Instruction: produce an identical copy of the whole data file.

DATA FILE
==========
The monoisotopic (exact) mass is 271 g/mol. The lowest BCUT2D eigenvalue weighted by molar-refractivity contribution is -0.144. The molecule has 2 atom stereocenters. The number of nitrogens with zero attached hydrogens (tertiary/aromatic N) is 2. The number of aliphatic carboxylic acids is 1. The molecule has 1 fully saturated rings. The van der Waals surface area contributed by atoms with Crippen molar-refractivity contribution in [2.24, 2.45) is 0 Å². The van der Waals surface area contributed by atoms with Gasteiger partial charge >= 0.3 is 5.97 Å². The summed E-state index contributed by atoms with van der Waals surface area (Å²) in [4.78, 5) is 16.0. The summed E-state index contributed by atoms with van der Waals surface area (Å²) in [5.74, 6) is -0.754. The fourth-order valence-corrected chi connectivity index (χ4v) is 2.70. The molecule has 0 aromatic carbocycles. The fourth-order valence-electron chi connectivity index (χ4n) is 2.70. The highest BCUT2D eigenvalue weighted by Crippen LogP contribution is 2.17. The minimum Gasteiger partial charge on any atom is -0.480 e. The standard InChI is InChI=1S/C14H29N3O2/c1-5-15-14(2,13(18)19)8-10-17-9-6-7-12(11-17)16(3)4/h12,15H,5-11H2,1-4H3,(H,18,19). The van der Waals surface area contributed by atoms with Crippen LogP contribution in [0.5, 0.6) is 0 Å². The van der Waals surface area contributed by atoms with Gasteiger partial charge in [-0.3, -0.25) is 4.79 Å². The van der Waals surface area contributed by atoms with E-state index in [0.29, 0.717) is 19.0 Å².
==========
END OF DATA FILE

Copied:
The monoisotopic (exact) mass is 271 g/mol. The lowest BCUT2D eigenvalue weighted by molar-refractivity contribution is -0.144. The molecule has 2 atom stereocenters. The number of nitrogens with zero attached hydrogens (tertiary/aromatic N) is 2. The number of aliphatic carboxylic acids is 1. The molecule has 1 fully saturated rings. The van der Waals surface area contributed by atoms with Crippen molar-refractivity contribution in [2.24, 2.45) is 0 Å². The van der Waals surface area contributed by atoms with Gasteiger partial charge >= 0.3 is 5.97 Å². The summed E-state index contributed by atoms with van der Waals surface area (Å²) in [4.78, 5) is 16.0. The summed E-state index contributed by atoms with van der Waals surface area (Å²) in [5.74, 6) is -0.754. The fourth-order valence-corrected chi connectivity index (χ4v) is 2.70. The molecule has 0 aromatic carbocycles. The fourth-order valence-electron chi connectivity index (χ4n) is 2.70. The highest BCUT2D eigenvalue weighted by Crippen LogP contribution is 2.17. The minimum Gasteiger partial charge on any atom is -0.480 e. The standard InChI is InChI=1S/C14H29N3O2/c1-5-15-14(2,13(18)19)8-10-17-9-6-7-12(11-17)16(3)4/h12,15H,5-11H2,1-4H3,(H,18,19). The van der Waals surface area contributed by atoms with Crippen LogP contribution in [0.5, 0.6) is 0 Å². The van der Waals surface area contributed by atoms with Gasteiger partial charge in [-0.3, -0.25) is 4.79 Å². The van der Waals surface area contributed by atoms with E-state index in [0.29, 0.717) is 19.0 Å².